Yesterday, the World Bank announced the good news that it is making all of its statistical information available freely to anyone who has access to the Internet. As World Bank Group President Robert B. Zoellick commented, “I believe it’s important to make the data and knowledge of the World Bank available to everyone,” … “Statistics tell the story of people in developing and emerging countries and can play an important part in helping to overcome poverty. They are now easily accessible on the Web for all users, and can be used to create new apps for development”. The database includes some 331 of the World Development Indicators (WDI) covering 209 countries from 1960 to 2008 translated into Spanish, French and Arabic.
However, this reveals what is very much a ‘World Bank’ view of the world. The data are only partial, and should never be seen in some ways as ‘hard facts’. There is a real danger that sources such as this may be used uncritically to give misleading views of international development. Take education for example. There are only 5 indicators that show up when a search on “Find an Indicator” is done for “education” among the 331 indicators made available in this way:
- public spending on education as a % of GDP
- public spending on education as a % of government expenditure
- ratio of female to male enrollments in tertiary education
- ratio of girls to boys in primary and secondary education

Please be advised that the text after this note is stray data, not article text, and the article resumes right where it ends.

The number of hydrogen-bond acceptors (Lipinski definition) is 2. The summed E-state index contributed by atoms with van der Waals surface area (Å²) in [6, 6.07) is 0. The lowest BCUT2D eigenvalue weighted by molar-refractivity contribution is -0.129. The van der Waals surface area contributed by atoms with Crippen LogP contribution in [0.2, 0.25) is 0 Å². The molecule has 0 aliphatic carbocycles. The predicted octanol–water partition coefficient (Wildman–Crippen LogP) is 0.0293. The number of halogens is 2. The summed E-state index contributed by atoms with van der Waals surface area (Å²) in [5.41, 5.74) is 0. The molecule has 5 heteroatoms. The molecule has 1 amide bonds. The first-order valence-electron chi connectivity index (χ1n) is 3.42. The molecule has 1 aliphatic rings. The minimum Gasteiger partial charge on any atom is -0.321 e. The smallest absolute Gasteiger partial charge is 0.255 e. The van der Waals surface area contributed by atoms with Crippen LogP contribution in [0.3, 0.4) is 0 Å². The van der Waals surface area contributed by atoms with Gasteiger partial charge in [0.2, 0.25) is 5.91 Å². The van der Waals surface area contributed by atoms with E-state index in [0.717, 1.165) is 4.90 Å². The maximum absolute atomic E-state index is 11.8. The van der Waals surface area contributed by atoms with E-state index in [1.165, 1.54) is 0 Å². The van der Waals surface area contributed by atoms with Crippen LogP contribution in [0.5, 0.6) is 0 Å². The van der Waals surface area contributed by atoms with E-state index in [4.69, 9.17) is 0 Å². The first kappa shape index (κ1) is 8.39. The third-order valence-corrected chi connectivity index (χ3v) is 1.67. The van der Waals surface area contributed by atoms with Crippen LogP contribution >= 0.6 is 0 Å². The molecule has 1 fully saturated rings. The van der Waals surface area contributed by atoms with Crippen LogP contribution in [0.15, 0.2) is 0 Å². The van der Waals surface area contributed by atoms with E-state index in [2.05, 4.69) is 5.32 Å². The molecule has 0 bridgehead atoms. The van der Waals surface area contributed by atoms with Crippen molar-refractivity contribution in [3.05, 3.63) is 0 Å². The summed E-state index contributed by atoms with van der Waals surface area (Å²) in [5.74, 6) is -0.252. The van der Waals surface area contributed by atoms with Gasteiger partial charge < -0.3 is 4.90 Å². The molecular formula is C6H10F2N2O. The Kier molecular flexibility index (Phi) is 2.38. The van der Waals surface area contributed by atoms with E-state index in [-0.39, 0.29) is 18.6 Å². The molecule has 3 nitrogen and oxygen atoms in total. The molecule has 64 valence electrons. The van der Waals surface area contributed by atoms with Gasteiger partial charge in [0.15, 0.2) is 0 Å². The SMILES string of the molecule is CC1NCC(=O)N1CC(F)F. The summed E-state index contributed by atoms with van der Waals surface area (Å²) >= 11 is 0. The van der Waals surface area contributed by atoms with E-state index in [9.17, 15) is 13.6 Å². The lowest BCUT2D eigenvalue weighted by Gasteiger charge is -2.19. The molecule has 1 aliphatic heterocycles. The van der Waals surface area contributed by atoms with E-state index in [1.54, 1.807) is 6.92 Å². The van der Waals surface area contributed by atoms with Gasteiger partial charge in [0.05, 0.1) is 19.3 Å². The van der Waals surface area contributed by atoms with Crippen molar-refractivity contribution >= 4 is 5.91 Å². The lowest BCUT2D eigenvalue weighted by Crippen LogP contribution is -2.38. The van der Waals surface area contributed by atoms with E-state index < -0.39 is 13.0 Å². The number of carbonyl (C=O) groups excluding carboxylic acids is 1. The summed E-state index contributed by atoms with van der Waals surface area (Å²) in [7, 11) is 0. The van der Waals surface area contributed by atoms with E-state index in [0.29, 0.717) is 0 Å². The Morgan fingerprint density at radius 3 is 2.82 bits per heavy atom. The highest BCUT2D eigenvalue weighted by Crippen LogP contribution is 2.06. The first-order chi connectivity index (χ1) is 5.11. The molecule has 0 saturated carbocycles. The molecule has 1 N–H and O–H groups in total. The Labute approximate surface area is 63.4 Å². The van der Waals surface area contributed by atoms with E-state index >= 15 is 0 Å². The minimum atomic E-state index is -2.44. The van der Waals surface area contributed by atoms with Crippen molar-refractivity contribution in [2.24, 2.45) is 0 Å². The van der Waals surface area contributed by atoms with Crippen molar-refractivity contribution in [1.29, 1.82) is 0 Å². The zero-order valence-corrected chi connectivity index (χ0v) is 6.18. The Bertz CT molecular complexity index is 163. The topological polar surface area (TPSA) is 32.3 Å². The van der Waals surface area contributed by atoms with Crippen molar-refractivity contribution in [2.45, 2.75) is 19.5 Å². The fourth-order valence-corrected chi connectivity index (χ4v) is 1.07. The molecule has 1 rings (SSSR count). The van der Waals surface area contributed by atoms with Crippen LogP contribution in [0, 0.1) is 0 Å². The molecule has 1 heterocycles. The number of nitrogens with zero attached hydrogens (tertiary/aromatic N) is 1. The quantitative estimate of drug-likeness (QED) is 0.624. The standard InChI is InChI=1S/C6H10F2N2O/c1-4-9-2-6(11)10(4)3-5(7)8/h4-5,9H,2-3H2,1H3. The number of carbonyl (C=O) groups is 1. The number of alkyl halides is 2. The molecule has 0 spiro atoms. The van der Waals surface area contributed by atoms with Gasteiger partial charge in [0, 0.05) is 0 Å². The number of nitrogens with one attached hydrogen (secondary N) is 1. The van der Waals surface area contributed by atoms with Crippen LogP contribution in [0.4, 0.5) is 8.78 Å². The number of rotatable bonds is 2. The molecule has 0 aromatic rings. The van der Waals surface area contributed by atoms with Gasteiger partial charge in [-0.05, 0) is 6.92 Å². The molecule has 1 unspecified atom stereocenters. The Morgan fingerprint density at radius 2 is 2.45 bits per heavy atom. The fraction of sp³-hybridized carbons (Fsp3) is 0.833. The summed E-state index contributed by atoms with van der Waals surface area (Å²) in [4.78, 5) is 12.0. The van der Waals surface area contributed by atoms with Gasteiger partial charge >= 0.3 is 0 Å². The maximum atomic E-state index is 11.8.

- trained teachers in primary education as a % of total teachers
However, using “Topics”, one can find a further 24 indicators about education, and this provides a much more balanced view of global education. On delving deeper, it is possible to access a still more detailed set of data from the databank itself. Here, there are some 1247 different time series on educational data, and they can also be downloaded for free. This is indeed a valuable resource.
Another problematic feature of the main public database is its maps. At first sight, these could be seen to be helpful visualisations of the data, but they are fundamentally misleading, because they use proportional symbols to represent % data – the higher the percentage, the larger the circle. While such symbols are fine for absolute data (such as total GNI), they are inappropriate for showing ratios such as percentages for a spatial territory (such as % enrollment in secondary education). For such data, it is much more appropriate to use choropleth maps that shade the areas in different densities.
These criticisms having been noted, we should applaud the World Bank for sharing its statistical understanding of the world in such an accessible way. It tells us as much about the Bank as it does about development.